Summer is officially here and that is the time when kids are free from the worries of school for a brief few months before having to go back to what is in every kid’s mind legalized child slavery/prison. Unfortunately, adults don’t get to take this same break, and so often need to figure out how to keep their children occupied while they still have to go to work every day. One common solution to this problem is the institution of summer camps. Every summer kids travel in droves to different summer camps, be they day or sleep-away, a themed camp, or just a regular old, generic summer camp set up in the middle of the great outdoors. Of course, that is one aspect about children going to camp that parents also have to consider; the dangers that may await them when they get there.
Along with the swimming, arts and crafts, roasting marshmallows, and other fun activities provided at summer camps also comes the less obvious danger of the natural environment they will be staying in. The entire country is suffering from the threat of ticks and mosquitos this summer, so why should summer camps be any different? More than 1,600 summer camps part of the American Camp Association open their doors to bored children everywhere, and one third of those camps are in states where getting Lyme disease from an infected tick is becoming a bigger and bigger problem.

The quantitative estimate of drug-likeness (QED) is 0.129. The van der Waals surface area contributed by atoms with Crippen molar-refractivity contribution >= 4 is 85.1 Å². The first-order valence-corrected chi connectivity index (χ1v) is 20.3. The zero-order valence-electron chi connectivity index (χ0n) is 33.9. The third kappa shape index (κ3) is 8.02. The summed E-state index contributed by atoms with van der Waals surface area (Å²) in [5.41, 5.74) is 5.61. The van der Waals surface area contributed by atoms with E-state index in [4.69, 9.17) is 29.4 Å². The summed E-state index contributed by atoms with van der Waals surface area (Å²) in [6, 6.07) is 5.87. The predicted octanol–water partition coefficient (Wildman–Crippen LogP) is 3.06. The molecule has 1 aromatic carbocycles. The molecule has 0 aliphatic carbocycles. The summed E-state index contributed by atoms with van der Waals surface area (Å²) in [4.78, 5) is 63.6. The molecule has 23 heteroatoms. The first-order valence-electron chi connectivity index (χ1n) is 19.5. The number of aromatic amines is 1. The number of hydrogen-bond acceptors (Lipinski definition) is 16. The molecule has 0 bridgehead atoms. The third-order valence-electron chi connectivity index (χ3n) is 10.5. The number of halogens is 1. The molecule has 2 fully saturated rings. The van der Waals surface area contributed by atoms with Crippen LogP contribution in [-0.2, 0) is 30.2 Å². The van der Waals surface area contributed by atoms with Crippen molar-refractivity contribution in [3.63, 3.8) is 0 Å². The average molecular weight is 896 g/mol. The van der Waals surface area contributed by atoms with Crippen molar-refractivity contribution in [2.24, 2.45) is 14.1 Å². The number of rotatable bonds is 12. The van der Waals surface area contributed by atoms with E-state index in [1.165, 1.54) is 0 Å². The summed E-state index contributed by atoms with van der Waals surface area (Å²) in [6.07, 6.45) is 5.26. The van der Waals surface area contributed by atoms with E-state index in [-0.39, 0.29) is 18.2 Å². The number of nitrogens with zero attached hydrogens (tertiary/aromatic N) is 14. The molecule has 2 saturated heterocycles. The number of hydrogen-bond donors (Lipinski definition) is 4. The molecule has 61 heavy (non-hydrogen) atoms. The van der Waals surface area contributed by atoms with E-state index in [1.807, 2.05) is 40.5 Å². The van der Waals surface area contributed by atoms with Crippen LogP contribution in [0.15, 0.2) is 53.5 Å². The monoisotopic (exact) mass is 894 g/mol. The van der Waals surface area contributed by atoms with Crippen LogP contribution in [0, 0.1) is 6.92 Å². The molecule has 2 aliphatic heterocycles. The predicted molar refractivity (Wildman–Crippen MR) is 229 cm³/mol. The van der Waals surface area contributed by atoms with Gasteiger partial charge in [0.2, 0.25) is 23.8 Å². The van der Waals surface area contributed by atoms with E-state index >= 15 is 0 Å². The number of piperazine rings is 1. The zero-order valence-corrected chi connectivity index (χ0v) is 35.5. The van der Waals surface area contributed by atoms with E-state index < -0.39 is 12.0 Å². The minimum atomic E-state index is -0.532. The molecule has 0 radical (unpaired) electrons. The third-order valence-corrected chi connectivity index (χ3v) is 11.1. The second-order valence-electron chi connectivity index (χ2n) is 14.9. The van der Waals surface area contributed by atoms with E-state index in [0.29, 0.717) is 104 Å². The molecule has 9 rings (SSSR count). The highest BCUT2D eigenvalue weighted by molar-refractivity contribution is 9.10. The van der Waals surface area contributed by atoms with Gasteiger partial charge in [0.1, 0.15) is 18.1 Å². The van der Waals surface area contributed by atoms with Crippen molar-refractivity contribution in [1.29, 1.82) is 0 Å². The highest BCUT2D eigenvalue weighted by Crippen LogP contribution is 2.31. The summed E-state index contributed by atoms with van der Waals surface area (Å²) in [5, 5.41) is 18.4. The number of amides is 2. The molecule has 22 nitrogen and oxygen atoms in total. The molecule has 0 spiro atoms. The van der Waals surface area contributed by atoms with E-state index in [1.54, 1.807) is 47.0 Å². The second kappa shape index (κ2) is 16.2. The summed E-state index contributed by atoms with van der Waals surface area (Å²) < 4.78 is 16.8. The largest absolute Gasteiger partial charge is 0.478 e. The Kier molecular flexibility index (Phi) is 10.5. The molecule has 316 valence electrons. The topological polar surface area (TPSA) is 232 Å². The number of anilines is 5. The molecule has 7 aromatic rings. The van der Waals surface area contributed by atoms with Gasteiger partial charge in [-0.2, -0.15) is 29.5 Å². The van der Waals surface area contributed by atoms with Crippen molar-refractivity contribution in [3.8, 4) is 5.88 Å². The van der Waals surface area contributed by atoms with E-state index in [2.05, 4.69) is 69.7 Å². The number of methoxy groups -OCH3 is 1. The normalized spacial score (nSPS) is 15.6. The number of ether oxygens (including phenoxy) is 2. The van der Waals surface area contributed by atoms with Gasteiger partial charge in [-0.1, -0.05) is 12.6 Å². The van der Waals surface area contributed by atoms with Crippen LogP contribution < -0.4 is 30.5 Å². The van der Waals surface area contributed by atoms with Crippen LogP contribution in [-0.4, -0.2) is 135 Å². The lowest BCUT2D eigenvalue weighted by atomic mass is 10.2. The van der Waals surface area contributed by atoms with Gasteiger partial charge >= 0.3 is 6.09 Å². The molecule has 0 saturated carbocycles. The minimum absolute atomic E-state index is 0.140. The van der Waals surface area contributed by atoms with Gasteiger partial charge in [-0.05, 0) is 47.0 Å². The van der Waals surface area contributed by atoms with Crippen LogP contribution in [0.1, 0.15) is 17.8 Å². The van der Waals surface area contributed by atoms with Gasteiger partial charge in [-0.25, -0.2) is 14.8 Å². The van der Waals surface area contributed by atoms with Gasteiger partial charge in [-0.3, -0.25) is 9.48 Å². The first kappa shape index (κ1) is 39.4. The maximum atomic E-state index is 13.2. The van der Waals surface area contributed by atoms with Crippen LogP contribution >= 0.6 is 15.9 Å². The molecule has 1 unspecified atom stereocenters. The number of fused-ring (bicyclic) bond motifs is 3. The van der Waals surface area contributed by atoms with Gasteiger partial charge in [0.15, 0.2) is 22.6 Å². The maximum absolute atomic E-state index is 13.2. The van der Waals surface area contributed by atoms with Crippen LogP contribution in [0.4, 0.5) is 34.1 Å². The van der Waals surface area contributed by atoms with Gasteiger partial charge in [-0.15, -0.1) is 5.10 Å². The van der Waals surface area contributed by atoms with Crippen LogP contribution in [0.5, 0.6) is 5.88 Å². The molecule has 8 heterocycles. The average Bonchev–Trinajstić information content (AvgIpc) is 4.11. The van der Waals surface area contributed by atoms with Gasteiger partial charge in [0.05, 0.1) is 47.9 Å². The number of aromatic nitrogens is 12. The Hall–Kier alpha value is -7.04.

Not just parents are taking this seriously, however, as many of the adults that own and run camps are also extremely concerned. Lauren Rutkowski, along with her husband Joel, owns Indian Head Camp for children in Equinunk, Pennsylvania, which hosts around 650 children every summer. Lyme disease has already been a big problem for the camp. Since the summer of 2010, around seven to eight campers get tick bites at Indian Head, with three to four of them actually contracting Lyme disease. Her son was bitten by a tick in 2014, but while he did not contract the illness, the scare made Rutkowski take action against those ticks and mosquitos. She now uses the services of Ivy Oaks Analytics, a service that fights against ticks, spraying the perimeter of the camp with pesticides, and giving advice about how to get rid of the habitats where ticks actually breed to help better control the tick population. Isaiah Ham started the company after he had a similar experience, with one of his campers contracting Lyme disease after being bitten by a tick while he was a camp counselor in college. There are also companies like Mosquito Authority that can specifically help ward off mosquitos, just like Ivy Oaks does with ticks, to make sure that kids are able to enjoy themselves at camp but stay safe in the process.
Has your child or the child of someone you know ever contracted a disease from a tick or mosquito bite while at summer camp?